The president said Sondland left out of his opening statement his account of a phone conversation in which Trump said: “I want nothing. No quid pro quo. Have Zelenskiy do whatever is right.”
Sondland “didn’t put that in,” Trump said. “That was the end of him. I turned off the television.”
He also denigrated the testimony of David Holmes, a counselor at the U.S. embassy in Kyiv. Holmes testified that he overheard a different phone conversation Sondland had with the president. Holmes said he heard the president talking loudly about Zelenskiy, asking, “So, he’s gonna do the investigation?” Ambassador Sondland replied that “He’s gonna do it.”
Trump said he didn’t believe Holmes could hear the conversation since it wasn’t on a speaker phone. “That was a total phony deal,” Trump said.
And Trump continued to disparage former U.S. ambassador to Ukraine Marie Yovanovitch. Trump recalled her from her post in Kyiv before her tenure was to end. Trump called her an “Obama person” and claimed she didn’t want his picture to hang on the wall of the embassy.
Ian Kelly, the former U.S. ambassador to Georgia, tweeted in Yovanovitch’s defense, saying: “Our official White House portraits did not arrive at Embassy Tbilisi until March 2018. This was because the WH (White House) was late getting them to all embassies.”
Trump said he asked why some administration officials were being so kind to Yovanovitch. He claimed they told him, “Well, sir, she’s a woman. We have to be nice.”
ASHLAND — For 10 days each year, the historic Paramount Arts Center in Ashland transforms into a winter wonderland complete with dozens of decorated Christmas trees and miniature trains and villages on display.
The transformation is part of the annual Festival of Trees and Trains, which kicked off its 35th year Friday and will be open through Dec. 1. On Thursday, local students were given the chance to visit the venue for a sneak peek of the elements featured in this year’s event.
In addition to the trees and trains that make up the event’s name, the festival offers children’s activities, entertainment, special performances and more.
The Festival of Trees and Trains is open from noon to 9 p.m. on most weekdays; 11 a.m. to 9 p.m. on Saturdays; noon to 6 p.m. Sundays; and 4 to 9 p.m. on Thanksgiving Day. Tickets are $6.50 for adults, $5.50 for kids 12 and under, and $12 for up to five people together on Family Day. Ages 3 and under are free. For more information, visit www.pacfott.org.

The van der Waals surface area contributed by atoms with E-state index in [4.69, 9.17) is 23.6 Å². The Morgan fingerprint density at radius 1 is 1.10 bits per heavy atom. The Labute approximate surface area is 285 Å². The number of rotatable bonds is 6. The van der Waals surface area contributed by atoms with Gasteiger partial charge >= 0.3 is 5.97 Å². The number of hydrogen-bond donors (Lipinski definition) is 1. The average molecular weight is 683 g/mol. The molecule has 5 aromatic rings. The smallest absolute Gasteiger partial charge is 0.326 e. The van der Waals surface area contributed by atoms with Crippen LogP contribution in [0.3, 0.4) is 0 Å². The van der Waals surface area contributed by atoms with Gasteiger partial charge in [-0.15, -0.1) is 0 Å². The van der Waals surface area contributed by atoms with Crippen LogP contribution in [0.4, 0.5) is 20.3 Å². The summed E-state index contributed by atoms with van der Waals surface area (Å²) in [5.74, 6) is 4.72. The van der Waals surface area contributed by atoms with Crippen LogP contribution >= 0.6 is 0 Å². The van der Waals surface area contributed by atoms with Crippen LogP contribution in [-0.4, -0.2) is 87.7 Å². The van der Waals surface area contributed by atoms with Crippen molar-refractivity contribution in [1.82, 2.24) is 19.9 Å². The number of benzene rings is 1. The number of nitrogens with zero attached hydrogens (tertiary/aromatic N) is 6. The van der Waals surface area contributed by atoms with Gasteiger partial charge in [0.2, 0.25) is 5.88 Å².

HUNTINGTON — A woman currently serving a 10-year sentence in the 2014 overdose death of another woman in Huntington is seeking to be released on parole about a year after her sentence was imposed.
Misty Dawn Chapman, 31, was given a 10-year sentence in October 2018 by Cabell Circuit Judge Alfred E. Ferguson, to be served on home confinement after pleading guilty to drug delivery resulting in death, pleading down from her original charge of murder.
Her victim, Racheal Diane Chaney, was found unresponsive Feb. 7, 2014, at her home in the 300 block of 5th Avenue West in Huntington and never revived.
Chapman appeared in Ferguson’s court Friday to request to be released on parole, but Cabell Prosecutor Sean “Corky” Hammers requested the hearing be reset so the victim’s mother could attend. She will return to the courtroom Dec. 12 for both sides, Hammers and defense attorney Abe Saad, to give arguments in the case.
In February 2014, Chaney and Chapman had spent a day at her co-defendant Angela Jarvis’ home taking drugs. Hammers has alleged that Jarvis illegally sold two prescriptions to Chaney, after which Chapman helped inject oxycodone into the woman’s bloodstream at a Milton residence before returning to Chapman’s Huntington home. Chapman said Chaney had issues finding a vein, so she helped her find a vein and inject oxycodone. Chapman said she had passed out on a bed for about 12 hours and woke to find Chaney dead.
After an autopsy, toxicology reports showed Chaney had a lethal dose of morphine from heroin in her system, as well as oxycodone, Hammers had alleged. Saad said Chapman denies involvement with the heroin.
Chapman was originally charged with murder in the case, but an agreement between Hammers and Saad led to Chapman pleading under a statute enacted in 2017 to address overdose deaths in West Virginia.
She was given credit for 194 days served in jail and 715 days spent on home confinement (half of the time she had served on home confinement prior to her sentencing) and has spent about 400 additional days on home confinement after the sentencing.